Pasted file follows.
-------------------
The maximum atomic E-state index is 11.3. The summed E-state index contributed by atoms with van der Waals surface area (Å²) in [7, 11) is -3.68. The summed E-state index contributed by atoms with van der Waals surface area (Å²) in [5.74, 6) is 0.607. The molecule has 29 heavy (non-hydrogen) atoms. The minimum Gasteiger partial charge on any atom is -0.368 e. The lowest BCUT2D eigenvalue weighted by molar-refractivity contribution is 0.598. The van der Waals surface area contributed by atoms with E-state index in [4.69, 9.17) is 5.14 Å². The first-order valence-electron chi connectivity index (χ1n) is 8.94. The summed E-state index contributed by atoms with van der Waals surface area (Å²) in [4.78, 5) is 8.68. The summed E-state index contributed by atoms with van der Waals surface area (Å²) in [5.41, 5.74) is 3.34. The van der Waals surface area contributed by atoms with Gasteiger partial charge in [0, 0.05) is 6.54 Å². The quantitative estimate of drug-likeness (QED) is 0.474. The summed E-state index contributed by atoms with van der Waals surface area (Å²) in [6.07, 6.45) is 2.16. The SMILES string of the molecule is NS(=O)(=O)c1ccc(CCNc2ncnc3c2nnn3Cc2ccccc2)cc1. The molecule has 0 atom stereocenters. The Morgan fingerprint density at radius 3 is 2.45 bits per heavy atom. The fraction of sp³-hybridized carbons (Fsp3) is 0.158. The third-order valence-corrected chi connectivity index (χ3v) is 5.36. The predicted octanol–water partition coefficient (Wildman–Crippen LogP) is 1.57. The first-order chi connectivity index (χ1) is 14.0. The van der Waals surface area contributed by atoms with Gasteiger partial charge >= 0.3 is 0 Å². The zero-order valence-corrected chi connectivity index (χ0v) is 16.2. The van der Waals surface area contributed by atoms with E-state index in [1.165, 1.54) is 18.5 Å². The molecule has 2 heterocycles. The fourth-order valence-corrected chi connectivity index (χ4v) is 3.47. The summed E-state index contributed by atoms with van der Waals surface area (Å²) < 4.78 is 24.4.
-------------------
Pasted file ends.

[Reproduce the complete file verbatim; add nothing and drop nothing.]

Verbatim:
The maximum atomic E-state index is 11.3. The summed E-state index contributed by atoms with van der Waals surface area (Å²) in [7, 11) is -3.68. The summed E-state index contributed by atoms with van der Waals surface area (Å²) in [5.74, 6) is 0.607. The molecule has 29 heavy (non-hydrogen) atoms. The minimum Gasteiger partial charge on any atom is -0.368 e. The lowest BCUT2D eigenvalue weighted by molar-refractivity contribution is 0.598. The van der Waals surface area contributed by atoms with E-state index in [4.69, 9.17) is 5.14 Å². The first-order valence-electron chi connectivity index (χ1n) is 8.94. The summed E-state index contributed by atoms with van der Waals surface area (Å²) in [4.78, 5) is 8.68. The summed E-state index contributed by atoms with van der Waals surface area (Å²) in [5.41, 5.74) is 3.34. The van der Waals surface area contributed by atoms with Gasteiger partial charge in [0, 0.05) is 6.54 Å². The quantitative estimate of drug-likeness (QED) is 0.474. The summed E-state index contributed by atoms with van der Waals surface area (Å²) in [6.07, 6.45) is 2.16. The SMILES string of the molecule is NS(=O)(=O)c1ccc(CCNc2ncnc3c2nnn3Cc2ccccc2)cc1. The molecule has 0 atom stereocenters. The Morgan fingerprint density at radius 3 is 2.45 bits per heavy atom. The fraction of sp³-hybridized carbons (Fsp3) is 0.158. The third-order valence-corrected chi connectivity index (χ3v) is 5.36. The predicted octanol–water partition coefficient (Wildman–Crippen LogP) is 1.57. The first-order chi connectivity index (χ1) is 14.0. The van der Waals surface area contributed by atoms with Gasteiger partial charge >= 0.3 is 0 Å². The zero-order valence-corrected chi connectivity index (χ0v) is 16.2. The van der Waals surface area contributed by atoms with E-state index in [1.165, 1.54) is 18.5 Å². The molecule has 2 heterocycles. The fourth-order valence-corrected chi connectivity index (χ4v) is 3.47. The summed E-state index contributed by atoms with van der Waals surface area (Å²) < 4.78 is 24.4.